“We could have solved the odor problem 30 or 40 years ago,” he said, “but nobody cared.”

He’s also mindful about…

Traffic … He thinks it can be lessened if the city offers incentives to motorists who use a ride-sharing program, or agree to travel by BART, or to drive less, or to drive at appointed, lesser-traffic times, perhaps in coordination with companies that orchestrate alternative work shifts to match lower-traffic times of day.

Public Safety … He thinks it can be enhanced by way of more speed bumps and stop signs, as well as the use of surveillance cameras (not unlike those used in Korea) that can track where local crime is occurring most (while being mindful of not violating citizens’ privacy).

Affordable Housing … He thinks it can be alleviated by building a fund (by way of support from large area companies) with which to aid disadvantaged Milpitians in keeping up with their rent and mortgage payments.

Lee doesn’t have Mayor Tran’s large social media following, or opponent Bob Nuñez’s business-community standing, or opponent Jose Esteves’ 6-win record (much less Esteves’ giant street signs), but nonetheless, he’s hitting the streets, making the connections, and doing all he can to build up allies and votes.

A pro basketball agent by profession, Lee also feels confident in his ability to network so as to shine a light on Milpitas’ critical issues, namely the odor, in the hopes of gaining the attention and support of leading U.S. political figures, including our state’s next governor and even our president.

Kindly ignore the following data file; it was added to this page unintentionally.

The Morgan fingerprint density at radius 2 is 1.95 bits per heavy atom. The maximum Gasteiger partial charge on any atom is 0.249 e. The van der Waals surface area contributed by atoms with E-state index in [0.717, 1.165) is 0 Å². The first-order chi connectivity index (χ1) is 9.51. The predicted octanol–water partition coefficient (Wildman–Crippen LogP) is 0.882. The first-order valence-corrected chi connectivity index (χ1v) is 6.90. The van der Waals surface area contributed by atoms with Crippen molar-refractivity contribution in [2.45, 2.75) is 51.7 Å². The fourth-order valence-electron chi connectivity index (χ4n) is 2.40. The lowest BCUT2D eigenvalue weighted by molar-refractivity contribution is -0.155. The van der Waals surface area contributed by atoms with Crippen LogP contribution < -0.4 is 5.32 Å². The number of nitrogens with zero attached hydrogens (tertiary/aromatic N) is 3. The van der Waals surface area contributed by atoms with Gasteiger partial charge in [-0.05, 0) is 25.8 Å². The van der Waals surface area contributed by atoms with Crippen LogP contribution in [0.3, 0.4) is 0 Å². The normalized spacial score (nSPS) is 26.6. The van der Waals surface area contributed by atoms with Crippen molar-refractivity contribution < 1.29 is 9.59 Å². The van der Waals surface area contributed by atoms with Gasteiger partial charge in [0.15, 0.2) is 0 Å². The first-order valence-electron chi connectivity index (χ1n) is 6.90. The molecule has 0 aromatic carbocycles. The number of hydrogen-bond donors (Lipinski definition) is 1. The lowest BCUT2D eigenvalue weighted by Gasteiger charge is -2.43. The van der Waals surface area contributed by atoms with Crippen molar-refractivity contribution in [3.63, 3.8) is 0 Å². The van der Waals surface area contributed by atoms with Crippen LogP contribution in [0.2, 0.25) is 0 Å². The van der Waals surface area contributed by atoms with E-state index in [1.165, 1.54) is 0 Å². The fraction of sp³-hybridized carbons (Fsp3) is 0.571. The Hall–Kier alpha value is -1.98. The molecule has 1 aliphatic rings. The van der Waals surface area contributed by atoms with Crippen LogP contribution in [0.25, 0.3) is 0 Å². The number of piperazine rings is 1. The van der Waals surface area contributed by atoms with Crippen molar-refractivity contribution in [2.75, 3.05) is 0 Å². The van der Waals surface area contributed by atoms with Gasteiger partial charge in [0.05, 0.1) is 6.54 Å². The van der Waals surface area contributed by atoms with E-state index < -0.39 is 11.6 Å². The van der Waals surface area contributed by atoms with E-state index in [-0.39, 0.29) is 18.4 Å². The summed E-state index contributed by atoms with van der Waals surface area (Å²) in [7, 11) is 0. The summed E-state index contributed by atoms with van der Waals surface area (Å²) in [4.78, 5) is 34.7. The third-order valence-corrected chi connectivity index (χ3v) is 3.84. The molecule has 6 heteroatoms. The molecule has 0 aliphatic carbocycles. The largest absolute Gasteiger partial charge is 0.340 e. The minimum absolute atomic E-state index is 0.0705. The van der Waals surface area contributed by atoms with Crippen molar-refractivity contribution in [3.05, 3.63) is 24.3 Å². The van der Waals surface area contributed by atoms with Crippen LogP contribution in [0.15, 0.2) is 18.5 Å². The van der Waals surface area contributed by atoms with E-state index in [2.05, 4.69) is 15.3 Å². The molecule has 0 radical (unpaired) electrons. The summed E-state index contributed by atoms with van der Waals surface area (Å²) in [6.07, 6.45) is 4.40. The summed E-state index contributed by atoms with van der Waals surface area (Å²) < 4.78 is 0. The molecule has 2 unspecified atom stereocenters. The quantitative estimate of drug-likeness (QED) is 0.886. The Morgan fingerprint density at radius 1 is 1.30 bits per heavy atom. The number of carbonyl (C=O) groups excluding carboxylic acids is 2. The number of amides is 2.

But if he wins the mayoral seat, he’ll stop being an agent for at least 2 years, to focus on the job. He knows it’s a hard one. He thinks he can do it.

On each day between now and November 6, he’ll continue knocking on doors.

 

 

(Note: This article was edited after its initial publication to omit the detail of Tran’s supporter having closed her door, as her encounter with Lee happened entirely outside.) 

 

 

 

 

 

 

Eric Shapiro
Eric Shapiro is a writer and filmmaker. He is the author of six critically acclaimed fiction books, among them the novella "It's Only Temporary" (2005), which appeared on Nightmare Magazine's list of the Top 100 Horror Books, and numerous short stories published in anthologies alongside work by H.P. Lovecraft, Ray Bradbury, Stephen King, Chuck Palahniuk, and many others. His nonfiction articles have been published on The Daily Dot, Ravishly, and The Good Men Project. His first feature film, "Rule of 3" (2010), won awards at the Fantasia International Film Festival and Shriekfest, and had its U.S. premiere at Fantastic Fest. His second feature film, "Living Things" (2014), was endorsed by PETA (People For The Ethical Treatment of Animals) and distributed by Cinema Libre Studio. In 2015, he won the 19th Annual Fade In Award for Thriller Screenplays. He was a founding partner of Ghostwriters Central, a writing and editing firm which received positive notices from The Wall Street Journal, Consumers Digest, and the TV program "Intelligence For Your Life." Eric has edited works published on The Huffington Post and Forbes, as well as two Bram Stoker Award-nominated novels.